The term ‘cultural genocide’ did not ultimately make it into the 1948 Genocide Convention, much to the dismay of Raphael Lemkin, the pioneer of the Genocide Convention itself. However, that does not make this issue any less important than issues and crimes officially recognized and legalized by the international community.
There may be misconceptions and vagueness surrounding the term ‘cultural genocide’. It is in fact quite similar to the crime of genocide itself, in terms of process and final objective of the perpetrators. Cultural genocide refers to acts of intentionally weakening the cultural values and practices of groups and communities, with the ultimate goal being ultimately erasing those cultural values and practices (Davidson, 2012).
The age of globalization has turned the world into a global village. Even if this is the case, we generally have our own little world in our local area where we physically spend most of our time in. This is true for most of the general public. The surrounding neighborhood where we live is where we spend the most time. Our local area is thus very familiar to us. Following this train of thought, we rarely interact with other communities with different cultures that are outside this locality. This can mean that there is a lack of direct interactions among people of different cultures, and this opens up space for false and misleading information, censorship, and propaganda to influence our decisions and thoughts. Our dependence on the media, politicians, governments, other news outlets for information on these different, ‘other’ groups can narrow our perception of them. This, in turn, can lead to people viewing other cultures as potentially negative influences, while ignoring how these cultural practices are just as important to these other groups, as they are to the people from the first group (Davidson, 2012)(Luck, 2018).
What this can lead to are actions taken to spread and establish a group’s culture as dominant and superior to other groups. This includes deliberate methods of reducing the scope and opportunities for performing the cultural practices of other groups and reducing public support for them through information networks that people rely on. Over time, a collective pressure erodes away cultural aspects of groups that are not dominant in an area and making them highly inconvenient to be carried out. The media, influential leaders, and information outlets will use their existing reputation to justify this cultural domination. This is often done by portraying these cultural practices of other groups as negative influences, outdated for the progressing civilization, or similar negative views. In turn, this provides ample space for the practice of dominant cultures and reducing and ultimately eliminating opportunities for cultural practices that are not as dominant but are integral to the lifestyle of these ‘other’ groups (Davidson, 2012)(Sautman, 2006).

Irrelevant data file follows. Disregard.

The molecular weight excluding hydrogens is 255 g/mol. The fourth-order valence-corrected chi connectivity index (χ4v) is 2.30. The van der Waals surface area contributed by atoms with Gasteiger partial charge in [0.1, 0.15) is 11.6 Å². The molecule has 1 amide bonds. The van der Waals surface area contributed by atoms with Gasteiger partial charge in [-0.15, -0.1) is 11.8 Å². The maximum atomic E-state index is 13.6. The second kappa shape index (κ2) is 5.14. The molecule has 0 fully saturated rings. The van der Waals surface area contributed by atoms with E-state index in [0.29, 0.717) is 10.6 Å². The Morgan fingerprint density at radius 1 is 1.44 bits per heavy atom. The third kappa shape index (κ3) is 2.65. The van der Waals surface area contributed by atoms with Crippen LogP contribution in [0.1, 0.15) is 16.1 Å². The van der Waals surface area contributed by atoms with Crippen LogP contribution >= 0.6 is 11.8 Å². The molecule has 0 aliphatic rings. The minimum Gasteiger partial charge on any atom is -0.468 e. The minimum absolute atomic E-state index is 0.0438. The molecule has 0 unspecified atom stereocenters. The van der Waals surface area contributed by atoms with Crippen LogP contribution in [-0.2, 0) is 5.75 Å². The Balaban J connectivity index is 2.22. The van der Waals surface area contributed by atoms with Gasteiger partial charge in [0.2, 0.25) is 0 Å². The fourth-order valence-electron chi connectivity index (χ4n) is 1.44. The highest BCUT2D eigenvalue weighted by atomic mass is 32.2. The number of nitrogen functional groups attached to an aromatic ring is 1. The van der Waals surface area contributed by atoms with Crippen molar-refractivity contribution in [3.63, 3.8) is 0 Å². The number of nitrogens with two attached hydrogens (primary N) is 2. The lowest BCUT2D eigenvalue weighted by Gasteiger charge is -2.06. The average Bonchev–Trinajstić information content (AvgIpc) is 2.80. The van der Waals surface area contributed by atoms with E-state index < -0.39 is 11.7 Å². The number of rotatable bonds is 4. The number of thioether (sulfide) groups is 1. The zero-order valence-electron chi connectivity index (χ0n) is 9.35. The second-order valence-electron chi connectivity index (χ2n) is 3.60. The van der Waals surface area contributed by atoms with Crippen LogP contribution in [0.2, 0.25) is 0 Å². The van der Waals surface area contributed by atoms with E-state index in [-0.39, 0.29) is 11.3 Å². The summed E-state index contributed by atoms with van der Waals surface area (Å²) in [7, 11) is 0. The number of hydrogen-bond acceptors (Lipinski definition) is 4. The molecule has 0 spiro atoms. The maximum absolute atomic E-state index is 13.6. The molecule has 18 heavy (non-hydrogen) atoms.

As an example, the active suppression of the cultural practices of American Indians has been ongoing since the colonial presence in the continent. The initial friendly relations between the European settlers and Indians began deteriorating when the settlers brought their foreign concept of private land ownership to the collective ownership of land practiced by the Indians. Massacres of the Indian population in several stages reduced their generous numbers to a dwindling minority during the early decades. The retaliation by the Indians resulted in the death of many colonists as well. However, by that time the colonists were already much larger in number, and their aggressive measures in reducing public support for American Indian culture continued, and suppressed to a fades existence without significant public support from the wider population descended from European settlers (Davidson, 2012).
It is to be noted that for communities, cultural practices can be as far-reaching as all political, social, and economic worldview and lifestyle choices, that have persisted across generations. Far from the Western influences that have encroached to the Middle Eastern countries and countries in Asia, cultural genocide is a more deliberate set of actions to ultimately eliminate cultural identities.
Davidson, L. (2012). Cultural Genocide. New Jersey: Rutgers University Press.
Luck, E. C. (2018). Cultural Genocide and the Protection of Cultural Heritage. Los Angeles: J. Paul Getty Trust.
Sautman, B. (2006). Cultural Genocide and Asian State Peripheries. New York: Palgrave Macmillan.